Okay, so firstly, I didn’t know if I was going to discuss The State. And secondly, I decided that if I did, I wasn’t going to discuss it until I’ve watched the series in it entirety. However, after #TheState started trending on Twitter, I couldn’t resist clicking the link and read other people’s views on the show. Which then subsequently resulted in me opening up WordPress, and writing this post.
When one thinks of fundamentalism, one most likely thinks of violence, preaching and a literal interpretation of scripture. But to what extent does scripture play a role in fundamentalist ideology? In this essay, therefore, I shall focus primarily on Islamic and Christian fundamentalism and their sacred texts – the Quran and the Bible. I will illustrate how religion and ideology are conjoined with one another when exploring fundamentalism. I will also address the question why do fundamentalists select particular passages from their chosen scripture and declare them as “decisive authority” (Lawrence 1995: p. 60)? Ultimately, I will critically examine what Islamic and Christian fundamentalist ideology entails and how their scriptures play a role, and how it underpins their ideology.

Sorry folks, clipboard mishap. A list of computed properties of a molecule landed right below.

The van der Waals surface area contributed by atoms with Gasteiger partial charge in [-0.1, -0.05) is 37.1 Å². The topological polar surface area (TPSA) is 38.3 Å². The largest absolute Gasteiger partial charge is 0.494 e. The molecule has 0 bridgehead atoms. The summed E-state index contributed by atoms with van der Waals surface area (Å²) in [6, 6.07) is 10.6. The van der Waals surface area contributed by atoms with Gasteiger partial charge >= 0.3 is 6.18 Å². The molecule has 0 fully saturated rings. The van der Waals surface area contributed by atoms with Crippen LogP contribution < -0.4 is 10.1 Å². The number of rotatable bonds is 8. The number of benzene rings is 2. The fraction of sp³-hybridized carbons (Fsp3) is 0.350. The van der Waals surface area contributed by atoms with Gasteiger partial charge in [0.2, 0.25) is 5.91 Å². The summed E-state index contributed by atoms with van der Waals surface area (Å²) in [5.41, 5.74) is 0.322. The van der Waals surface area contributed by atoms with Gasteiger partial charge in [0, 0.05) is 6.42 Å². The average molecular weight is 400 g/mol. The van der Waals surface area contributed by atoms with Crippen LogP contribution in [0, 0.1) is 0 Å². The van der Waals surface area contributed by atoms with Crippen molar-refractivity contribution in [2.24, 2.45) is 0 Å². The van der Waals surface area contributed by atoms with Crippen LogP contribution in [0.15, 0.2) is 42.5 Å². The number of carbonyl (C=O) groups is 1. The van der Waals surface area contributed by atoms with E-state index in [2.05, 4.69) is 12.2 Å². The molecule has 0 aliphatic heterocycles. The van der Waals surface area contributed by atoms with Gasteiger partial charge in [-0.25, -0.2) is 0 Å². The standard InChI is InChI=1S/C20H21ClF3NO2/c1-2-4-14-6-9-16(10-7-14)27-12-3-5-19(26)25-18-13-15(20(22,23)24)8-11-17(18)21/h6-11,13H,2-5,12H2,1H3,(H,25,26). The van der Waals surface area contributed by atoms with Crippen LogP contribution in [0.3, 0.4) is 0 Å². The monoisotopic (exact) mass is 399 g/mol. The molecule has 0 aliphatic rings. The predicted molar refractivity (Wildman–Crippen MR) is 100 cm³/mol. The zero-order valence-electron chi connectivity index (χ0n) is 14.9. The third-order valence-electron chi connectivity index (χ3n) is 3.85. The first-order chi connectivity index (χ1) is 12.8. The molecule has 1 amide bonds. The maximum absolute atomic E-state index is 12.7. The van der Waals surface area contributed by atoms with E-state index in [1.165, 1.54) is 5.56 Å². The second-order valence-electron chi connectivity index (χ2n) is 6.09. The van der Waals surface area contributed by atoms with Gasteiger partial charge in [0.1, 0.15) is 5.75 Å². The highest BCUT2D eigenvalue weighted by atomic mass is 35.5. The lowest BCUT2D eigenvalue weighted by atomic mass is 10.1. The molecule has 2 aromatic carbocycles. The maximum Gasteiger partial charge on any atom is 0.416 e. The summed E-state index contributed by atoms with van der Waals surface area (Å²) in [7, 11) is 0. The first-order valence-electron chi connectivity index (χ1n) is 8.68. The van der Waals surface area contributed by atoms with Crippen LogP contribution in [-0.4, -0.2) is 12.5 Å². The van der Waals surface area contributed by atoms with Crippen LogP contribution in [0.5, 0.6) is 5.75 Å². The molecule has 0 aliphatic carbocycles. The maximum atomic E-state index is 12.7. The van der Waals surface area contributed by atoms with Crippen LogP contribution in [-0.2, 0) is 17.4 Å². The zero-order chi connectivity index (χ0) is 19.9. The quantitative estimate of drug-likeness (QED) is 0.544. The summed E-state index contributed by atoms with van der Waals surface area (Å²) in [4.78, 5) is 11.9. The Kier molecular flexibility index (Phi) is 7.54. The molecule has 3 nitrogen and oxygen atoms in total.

Islam has had a huge social, political and economic impact on India. However, the older religion of Hinduism was dominant in India when Islam expanded into the Middle East and Central Asia (Stearns 2001). Thus the question arises of how the Muslims ruled over India for over a thousand years? Today, Islam is only a minority religion in India with only fourteen percent of the population made up of Muslims (Esposito 2003). But how did Islam spread to India to begin with when Hinduism was the dominant religion? I am going to discuss the different theories of how Islam spread to India, including the idea that it was spread by the sword.
“It should be no surprise that the deepest rift to have opened up since September 11th is that between America and the world’s Muslims.”
It is difficult to define Islam, it is obviously a religious faith but it can also be described as a political ideology and in other contexts, it can be described as a mark of personal and group identity (Ruthven 1997: p. 2). Due to horrific actions from a minority of Muslims, the Islamic faith has created numerous discussions over the years. There has always been Islamic fundamentalists, just like any other religion such as Christianity and the Ku Klux Klan. However, since the events on September 11th 2001, Islam seemed to have resurfaced. The Islamic faith seemed to be screaming, but why with such violence? Due to attacks on innocent civilians from Islamic extremists over recent years such as 9/11, 7/7 and most recently the Brussels attacks, many people have understandably asked the question of whether Islam is a violent and intolerant faith?